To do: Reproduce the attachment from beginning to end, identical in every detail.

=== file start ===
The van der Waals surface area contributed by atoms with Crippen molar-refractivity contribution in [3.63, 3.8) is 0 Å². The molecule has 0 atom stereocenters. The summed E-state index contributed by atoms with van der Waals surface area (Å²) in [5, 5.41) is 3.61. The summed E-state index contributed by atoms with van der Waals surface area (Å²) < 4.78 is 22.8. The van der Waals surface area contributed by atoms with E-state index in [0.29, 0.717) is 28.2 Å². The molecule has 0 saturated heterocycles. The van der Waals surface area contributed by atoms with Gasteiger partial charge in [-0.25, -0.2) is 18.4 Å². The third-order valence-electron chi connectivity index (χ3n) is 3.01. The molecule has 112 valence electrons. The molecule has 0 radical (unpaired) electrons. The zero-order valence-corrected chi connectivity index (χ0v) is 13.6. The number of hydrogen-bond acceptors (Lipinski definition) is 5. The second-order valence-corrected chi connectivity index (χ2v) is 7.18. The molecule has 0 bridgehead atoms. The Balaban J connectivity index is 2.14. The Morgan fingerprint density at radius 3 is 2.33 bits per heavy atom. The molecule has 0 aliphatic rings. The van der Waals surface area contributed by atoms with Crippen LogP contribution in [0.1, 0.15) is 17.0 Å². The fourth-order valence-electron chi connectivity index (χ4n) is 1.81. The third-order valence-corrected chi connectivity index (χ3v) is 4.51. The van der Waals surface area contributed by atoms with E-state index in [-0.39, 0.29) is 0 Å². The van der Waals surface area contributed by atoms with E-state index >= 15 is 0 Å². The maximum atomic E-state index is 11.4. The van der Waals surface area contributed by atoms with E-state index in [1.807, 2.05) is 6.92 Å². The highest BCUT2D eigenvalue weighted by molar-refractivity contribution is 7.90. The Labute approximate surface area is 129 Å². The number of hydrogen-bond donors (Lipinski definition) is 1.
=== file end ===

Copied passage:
The van der Waals surface area contributed by atoms with Crippen molar-refractivity contribution in [3.63, 3.8) is 0 Å². The molecule has 0 atom stereocenters. The summed E-state index contributed by atoms with van der Waals surface area (Å²) in [5, 5.41) is 3.61. The summed E-state index contributed by atoms with van der Waals surface area (Å²) < 4.78 is 22.8. The van der Waals surface area contributed by atoms with E-state index in [0.29, 0.717) is 28.2 Å². The molecule has 0 saturated heterocycles. The van der Waals surface area contributed by atoms with Gasteiger partial charge in [-0.25, -0.2) is 18.4 Å². The third-order valence-electron chi connectivity index (χ3n) is 3.01. The molecule has 112 valence electrons. The molecule has 0 radical (unpaired) electrons. The zero-order valence-corrected chi connectivity index (χ0v) is 13.6. The number of hydrogen-bond acceptors (Lipinski definition) is 5. The second-order valence-corrected chi connectivity index (χ2v) is 7.18. The molecule has 0 bridgehead atoms. The Balaban J connectivity index is 2.14. The Morgan fingerprint density at radius 3 is 2.33 bits per heavy atom. The molecule has 0 aliphatic rings. The van der Waals surface area contributed by atoms with Crippen LogP contribution in [0.1, 0.15) is 17.0 Å². The fourth-order valence-electron chi connectivity index (χ4n) is 1.81. The third-order valence-corrected chi connectivity index (χ3v) is 4.51. The van der Waals surface area contributed by atoms with E-state index in [-0.39, 0.29) is 0 Å². The van der Waals surface area contributed by atoms with E-state index >= 15 is 0 Å². The maximum atomic E-state index is 11.4. The van der Waals surface area contributed by atoms with E-state index in [1.807, 2.05) is 6.92 Å². The highest BCUT2D eigenvalue weighted by molar-refractivity contribution is 7.90. The Labute approximate surface area is 129 Å². The number of hydrogen-bond donors (Lipinski definition) is 1.